Saturday, May 12, 2012

Kalamazoo, Part 1: Books

Imagine, if you will, that you have a love of, say, chocolate.  Let's say that it's your passion.  Not only do you enjoy eating it, but you enjoy discovering new varieties, creating new recipes and researching its chemistry and history.  Now, suppose that no one you know in your daily life gives a flying frak about chocolate; they nod dismissively when you begin to declaim about its smooth texture and silky sweetness, and sooner rather than later, they start checking the time and edging away.  Oh, you have an on-line community of chocolate connoisseurs with whom to exchange ideas, and every once in a while you can inspire a young person to discover the joys of chocolate, but most of the time, you're all alone in your passion, abandoned in a world blind and deaf to true beauty.

Except for one weekend of the year.  On that weekend, you are surrounded by others who share your passion, who revel in it, debate it, promote it, who really understand what it means to love chocolate.  For medievalists, that's Kalamazoo.

The 47th International Congress of Medieval Studies, which 4000 medievalists attend annually on the campus of Western Michigan University, is about to wrap up.  We have, as a group, listened to some truly insightful, occasionally brilliant, papers; participated in round-tables, made plans for further research and publication, and complained about the boxed wine.  Most of all, we've shared our passion for all things medieval.

And then there are the books.

At Kalamazoo, an entire cafeteria is transformed for one weekend into a giant exhibit of books about the middle ages (with a few random volumes about the ancient or renaissance eras).  Publishers from around the world bring their latest offerings, and...and this is the amazing part...some used bookstores show up as well.  With discounted books.  Steeply discounted books.  All of which are about medieval studies.  Thousands of books, as far as the eye can see, all about the middle ages!

There are more books than bookshelves, and some of us crawl on the floor, searching for that rare and desired volume of lore.  And do you think these are boring books?  Nay, for we are medievalists!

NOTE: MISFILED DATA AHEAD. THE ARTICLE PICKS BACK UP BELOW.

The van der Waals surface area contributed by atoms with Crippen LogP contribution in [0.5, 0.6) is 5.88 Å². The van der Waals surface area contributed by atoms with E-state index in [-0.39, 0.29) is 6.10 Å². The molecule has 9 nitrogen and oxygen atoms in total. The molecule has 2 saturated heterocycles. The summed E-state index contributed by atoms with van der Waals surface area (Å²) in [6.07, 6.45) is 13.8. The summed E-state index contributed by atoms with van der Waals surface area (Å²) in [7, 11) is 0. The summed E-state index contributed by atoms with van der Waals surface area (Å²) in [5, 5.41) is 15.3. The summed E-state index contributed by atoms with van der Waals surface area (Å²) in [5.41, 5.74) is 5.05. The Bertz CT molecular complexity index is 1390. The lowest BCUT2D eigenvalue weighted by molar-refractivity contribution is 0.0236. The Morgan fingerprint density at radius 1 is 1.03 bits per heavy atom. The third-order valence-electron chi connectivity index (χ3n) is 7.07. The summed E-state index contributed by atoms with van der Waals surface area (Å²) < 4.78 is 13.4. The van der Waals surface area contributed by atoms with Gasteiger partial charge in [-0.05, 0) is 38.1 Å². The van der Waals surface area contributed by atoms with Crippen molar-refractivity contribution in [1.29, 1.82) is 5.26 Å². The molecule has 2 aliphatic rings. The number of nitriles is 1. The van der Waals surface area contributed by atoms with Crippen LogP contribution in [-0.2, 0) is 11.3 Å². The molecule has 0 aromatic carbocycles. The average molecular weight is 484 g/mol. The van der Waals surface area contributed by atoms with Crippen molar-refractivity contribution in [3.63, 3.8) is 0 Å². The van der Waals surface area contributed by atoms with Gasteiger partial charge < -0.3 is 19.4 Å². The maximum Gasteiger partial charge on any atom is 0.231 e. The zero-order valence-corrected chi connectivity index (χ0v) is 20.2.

We read about everything in the middle ages, even cooking with animal testicles.  Moreover, we write about these matters, as well.

Here is my friend Kat Tracy from Longwood University, with her book on Torture and Brutality in the middle ages.  No, she is not a criminal with a creepy obsession!  She is a scholar!

(The difference, in case you're wondering, is that we are poorer and less likely to do prison time.)

Look how happy buying these books makes a medievalist!  My friend Bob Yeager is ready to burst his tweed jacket with joy:

But woe! woe, I tell you, unto those who try to part us from our books!

The booksellers are our dear friends, feeding our passions at a reasonable discount.  Here is Tom, of Scholar's Choice books, one of my very favorite stores:

And here are the jelly beans that Scholar's Choice brings every single year!

What more could a hungry medievalist ask for?  Books and free jelly beans!  It's frakkin' beautiful, people, beautiful.

Of course, there are a few non-book items available for purchase as well:

Books!  Music!  Weapons!  Add to that digitalized manuscripts and audio recordings and well, it's a wonder that we don't all die of an overdose of delight before we get our first glass of that boxed chablis.


  1. Ok, for the past several years I haven't been able to go to Kalamzoo, and I thought I didn't miss it. Now I do.

  2. Loved this Natalie. You captured it beautifully. Hope to meet you next year at Kalamazoo, in amongst the books, no doubt!

  3. Thanks, I look forward to meeting you too!

  4. Joanne RochesterMay 16, 2012 at 4:15 PM

    Sigh. As a Renaissance Drama person, I've always meant to go to the 'Zoo, and I never have. But this -- this makes me regret my decision.